Ben: Other guys like him, who we used to play ball with and had lost touch with, were just like him. They admitted that they had done long stretches in prison, and we just never knew that had happen to them.
Orson: A lot of that has to do with The Hamptons becoming such a culture of gratuitous celebrity and wealth. So people want a piece of that, and are willing to do what they can to get it, and that leads to a lot of problems.
"Killer Bees" does a great job of highlighting the disappearance of the middle class, especially in places like the Hamptons.
Orson: Part of the film for me that is really interesting is the tour, we wanted to give everyone the lay of the land and show everyone a lot of the different regions. It is a very complex, diverse place, with the beaches, the turnpike where the kids live, the mansions. I think when we got that tour, and we had that real estate broker drive us round, it was interesting to see how he spoke about all these neighborhoods and brands them and the value of all the houses. It was a total lack of awareness that there were people, everything was just a commodity. It is not a community anymore, just a commodity. It was just a matter of putting price on properties and smashing them down. I don’t think he was nefarious in his way. It was just totally neutral and he has no awareness and is only interested in the money. That kind of showed it, and people are horrified when they see it.
Ben: It is a summer resort town. So in the winter there’s not a lot going on out here and one of the things people really enjoy doing is going to a high school basketball game. And he had clearly never been to a single one.
When did you shoot "Killer Bees" then?
Ben: It was the season of 2015, that was the year they played basketball in. The good thing for us was once that basketball season was over, we were done. We then went into post.
Orson: We shot 150 hours for an 82-minute movie. So it took a lot of editing.
How did the film evolve during the shoot? Did you keep on track with your original plan?
Ben: We kind of adhered roughly to our overall plan. I mean, you never know what people are gonna say in the interview. Or, you know, if we are shooting verite of a kid not doing his homework in real time, but then him seeing him watching an African American being arrested by 5 cops on TV, that is what you end up using in the film.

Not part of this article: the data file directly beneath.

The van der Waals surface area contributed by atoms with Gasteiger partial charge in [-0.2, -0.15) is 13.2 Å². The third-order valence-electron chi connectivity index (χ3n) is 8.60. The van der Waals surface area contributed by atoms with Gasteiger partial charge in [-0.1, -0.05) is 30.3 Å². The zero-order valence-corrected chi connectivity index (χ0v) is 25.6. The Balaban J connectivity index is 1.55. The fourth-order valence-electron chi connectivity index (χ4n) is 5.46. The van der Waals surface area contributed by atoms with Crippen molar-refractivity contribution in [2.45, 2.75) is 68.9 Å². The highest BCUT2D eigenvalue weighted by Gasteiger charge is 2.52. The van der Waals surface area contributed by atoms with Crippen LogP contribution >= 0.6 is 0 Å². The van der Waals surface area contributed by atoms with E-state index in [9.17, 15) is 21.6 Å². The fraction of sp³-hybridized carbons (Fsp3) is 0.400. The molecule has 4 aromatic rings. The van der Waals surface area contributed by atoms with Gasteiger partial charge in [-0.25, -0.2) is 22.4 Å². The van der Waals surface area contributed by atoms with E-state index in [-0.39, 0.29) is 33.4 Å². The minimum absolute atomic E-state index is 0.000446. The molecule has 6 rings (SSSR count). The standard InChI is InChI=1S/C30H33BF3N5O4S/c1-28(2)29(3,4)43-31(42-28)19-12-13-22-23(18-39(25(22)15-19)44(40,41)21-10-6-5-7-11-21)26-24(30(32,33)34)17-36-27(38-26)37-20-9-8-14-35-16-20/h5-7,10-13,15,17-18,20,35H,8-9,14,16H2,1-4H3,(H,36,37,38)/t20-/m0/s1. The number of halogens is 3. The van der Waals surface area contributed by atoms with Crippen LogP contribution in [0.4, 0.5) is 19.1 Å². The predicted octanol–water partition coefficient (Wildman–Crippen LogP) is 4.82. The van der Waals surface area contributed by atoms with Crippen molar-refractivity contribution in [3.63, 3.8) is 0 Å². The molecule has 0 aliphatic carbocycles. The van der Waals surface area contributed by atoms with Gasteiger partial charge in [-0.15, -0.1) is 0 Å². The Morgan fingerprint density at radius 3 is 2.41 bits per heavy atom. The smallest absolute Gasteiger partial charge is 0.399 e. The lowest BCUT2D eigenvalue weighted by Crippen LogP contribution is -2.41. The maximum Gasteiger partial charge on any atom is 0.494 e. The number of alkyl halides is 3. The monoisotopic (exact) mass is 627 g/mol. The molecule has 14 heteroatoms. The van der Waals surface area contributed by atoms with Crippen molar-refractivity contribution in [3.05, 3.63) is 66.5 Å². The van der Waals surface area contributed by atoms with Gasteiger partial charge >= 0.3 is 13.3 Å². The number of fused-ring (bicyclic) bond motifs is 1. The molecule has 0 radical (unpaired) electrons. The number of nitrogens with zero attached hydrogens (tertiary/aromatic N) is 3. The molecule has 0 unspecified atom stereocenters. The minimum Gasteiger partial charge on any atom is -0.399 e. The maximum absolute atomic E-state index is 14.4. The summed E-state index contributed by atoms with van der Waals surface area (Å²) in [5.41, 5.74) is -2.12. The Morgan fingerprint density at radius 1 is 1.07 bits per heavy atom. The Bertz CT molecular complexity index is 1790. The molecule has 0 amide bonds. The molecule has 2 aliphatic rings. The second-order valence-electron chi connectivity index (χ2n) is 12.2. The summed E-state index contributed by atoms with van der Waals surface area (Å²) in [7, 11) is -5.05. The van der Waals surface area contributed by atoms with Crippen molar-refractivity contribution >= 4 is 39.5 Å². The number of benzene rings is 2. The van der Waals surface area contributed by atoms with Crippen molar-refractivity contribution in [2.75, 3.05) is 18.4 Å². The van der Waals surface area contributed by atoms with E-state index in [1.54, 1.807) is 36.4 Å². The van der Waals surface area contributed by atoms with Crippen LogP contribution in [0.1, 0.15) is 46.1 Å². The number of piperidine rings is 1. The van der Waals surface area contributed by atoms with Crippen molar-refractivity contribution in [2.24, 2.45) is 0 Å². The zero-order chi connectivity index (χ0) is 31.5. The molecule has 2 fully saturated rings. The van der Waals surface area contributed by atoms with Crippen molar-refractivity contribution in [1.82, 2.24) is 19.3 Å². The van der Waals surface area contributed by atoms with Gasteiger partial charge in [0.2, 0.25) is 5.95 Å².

Orson: I will also say there were things that came up. We had a general idea of what the chapters were that we wanted to explore. One of them for example was the school closing battle, which is really notorious and a big, big deal. One time the school was actually closed. It was all very race based the arguments, as it was a black school and the rich, white summer people were trying close it down. That is all in the film. There was a budget meeting in the school, because they were going over the vote. We knew that when that budget meeting was announced we knew that it would have something to do with that chapter, which linked back to the history of the school closing. We knew that was on our board. But we didn’t plan for that to happen. So things like that did happen. We didn’t know our friend Julian was in jail, we didn’t know he had been there for 15 years. So that became a thing. And obviously the thing with Coach Carl grew more and more and he became a central character and a positive story. The more time you spend with him, the more you realize how special he is, how important he is to the school and the community. His whole personal story is incredible. It took us a little while to realize that he was the backbone of the movie, and the star. He was a perfect subject to study.
"Killer Bees" is released in New York and Los Angeles on July 27.